I always marvel at that! But they last longer than I like.      Gingerly I prayed, talked to BABA, wrote when I had a chance, and listened to a very good Richard Bach book-on-tape entitled Running from Safety. All
these activities were efforts to get my mind and body back from limbo.      And—who knows how? Finally, here I was again.
     I had also started singing and playing my harmonica at one point. That's usually a sign, if it's not forced, that things are percolating. Maybe I'm finally learning to
recognize different provinces of my mind as I cross their borders. Suddenly,
though, from limbo land, with some transition between, I found I'd entered a
Magic Kingdom!      I used to try to put in words—impossible—the experience of entering this Kingdom. It was, I would say, like going out in some woods, behind the
house, and walking until I came to a brick wall. The brick wall, there in the deep woods, curved around and went on and on without a break. I could go no farther. But, following the wall, something happened! I kever knew what it was, but suddenly I'd be on the other side, where creative things would start to occur.      That's what happened today! Perhaps I entered the Province of the Muse. Suddenly, the pen is a minute recording instrument. The whole body, too, has become a sensor. The heart/arm/pen/notebook arc is a steady flow, a current fed by fountains of feeling.      In this state, eyes and ears don't just "see and hear things", they interpenetrate and play with a colorful, unknown environment. The cave of the eyes: does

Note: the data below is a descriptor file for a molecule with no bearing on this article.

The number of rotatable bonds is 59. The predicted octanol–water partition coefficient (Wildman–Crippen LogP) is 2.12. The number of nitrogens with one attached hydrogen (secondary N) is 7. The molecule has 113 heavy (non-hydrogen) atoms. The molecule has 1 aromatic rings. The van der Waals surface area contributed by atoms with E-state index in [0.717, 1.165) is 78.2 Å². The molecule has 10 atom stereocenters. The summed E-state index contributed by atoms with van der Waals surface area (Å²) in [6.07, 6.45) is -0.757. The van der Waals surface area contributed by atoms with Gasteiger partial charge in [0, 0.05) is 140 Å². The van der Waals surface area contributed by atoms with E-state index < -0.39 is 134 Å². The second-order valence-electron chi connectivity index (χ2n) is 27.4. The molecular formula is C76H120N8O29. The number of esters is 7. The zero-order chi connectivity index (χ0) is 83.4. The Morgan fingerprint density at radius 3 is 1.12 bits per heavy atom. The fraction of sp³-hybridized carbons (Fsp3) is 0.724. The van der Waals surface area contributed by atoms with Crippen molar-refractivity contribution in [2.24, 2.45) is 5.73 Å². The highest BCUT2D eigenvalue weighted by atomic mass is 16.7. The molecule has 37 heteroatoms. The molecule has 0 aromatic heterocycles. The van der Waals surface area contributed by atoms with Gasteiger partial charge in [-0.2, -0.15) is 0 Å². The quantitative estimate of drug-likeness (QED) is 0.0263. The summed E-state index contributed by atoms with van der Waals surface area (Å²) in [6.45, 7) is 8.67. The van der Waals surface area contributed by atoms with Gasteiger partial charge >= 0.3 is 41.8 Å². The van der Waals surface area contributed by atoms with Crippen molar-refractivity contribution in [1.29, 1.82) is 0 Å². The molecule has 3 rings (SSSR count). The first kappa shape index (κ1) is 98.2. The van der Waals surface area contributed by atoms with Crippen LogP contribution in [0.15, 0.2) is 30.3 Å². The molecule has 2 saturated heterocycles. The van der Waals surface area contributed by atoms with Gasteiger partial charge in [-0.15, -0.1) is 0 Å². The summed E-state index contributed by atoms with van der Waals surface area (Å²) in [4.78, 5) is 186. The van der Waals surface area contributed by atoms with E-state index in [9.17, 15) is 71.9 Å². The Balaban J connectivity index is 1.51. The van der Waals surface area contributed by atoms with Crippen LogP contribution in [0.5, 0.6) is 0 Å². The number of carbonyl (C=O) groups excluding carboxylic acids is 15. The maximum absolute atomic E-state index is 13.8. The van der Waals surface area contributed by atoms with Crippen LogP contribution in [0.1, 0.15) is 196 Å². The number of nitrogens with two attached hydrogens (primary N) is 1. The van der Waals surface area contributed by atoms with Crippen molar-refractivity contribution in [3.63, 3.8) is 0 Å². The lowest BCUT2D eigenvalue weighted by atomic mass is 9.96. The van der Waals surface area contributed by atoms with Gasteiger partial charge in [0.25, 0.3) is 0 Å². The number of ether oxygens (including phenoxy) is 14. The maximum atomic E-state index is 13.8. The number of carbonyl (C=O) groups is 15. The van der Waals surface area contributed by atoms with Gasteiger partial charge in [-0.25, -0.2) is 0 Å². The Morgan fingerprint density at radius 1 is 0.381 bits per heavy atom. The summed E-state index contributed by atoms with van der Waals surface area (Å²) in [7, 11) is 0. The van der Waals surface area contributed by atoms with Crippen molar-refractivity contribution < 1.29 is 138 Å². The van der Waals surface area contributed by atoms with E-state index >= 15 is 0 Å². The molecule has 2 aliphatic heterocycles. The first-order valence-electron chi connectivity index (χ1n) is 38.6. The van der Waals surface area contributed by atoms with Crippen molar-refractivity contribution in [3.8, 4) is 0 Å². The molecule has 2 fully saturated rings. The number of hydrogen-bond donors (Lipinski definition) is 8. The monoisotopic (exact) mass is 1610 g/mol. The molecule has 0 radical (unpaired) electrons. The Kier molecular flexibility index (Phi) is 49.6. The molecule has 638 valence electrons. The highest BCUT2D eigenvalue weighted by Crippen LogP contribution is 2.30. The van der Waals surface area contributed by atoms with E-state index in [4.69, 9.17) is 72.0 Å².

the whole world spill out of there? Can you catch it spilling out? Whimsical people
appear externally, even as whimsical ideas and playful feelings leap from within.      Ah! This is the state of true living! This time, I won't ever let it get away!
Signatures      All day long, I deliver things and get people to sign this long, clipboarded
sheet of paper called a Manifest. Usually they are people who are asked
to sign things all day long, so their bosses know whom to give hell to, if
something goes wrong.      I only have a few stories about these signatures. Maybe that's because I'm not so perceptive. People just scrawl their names. Once in a great while, I find myself complimenting someone on the strength in his or her handwriting.      There's an ongoing joke, that the Manifest asks people to print their name next to their signature. If I can read the signature to punch into my Mobile Dispatch Unit (a little e-mail-to-dispatch gadget we have that many
people are curious about seemingly would practically die to have one of), I
tell the person, "You don't need to print your name." The vast majority of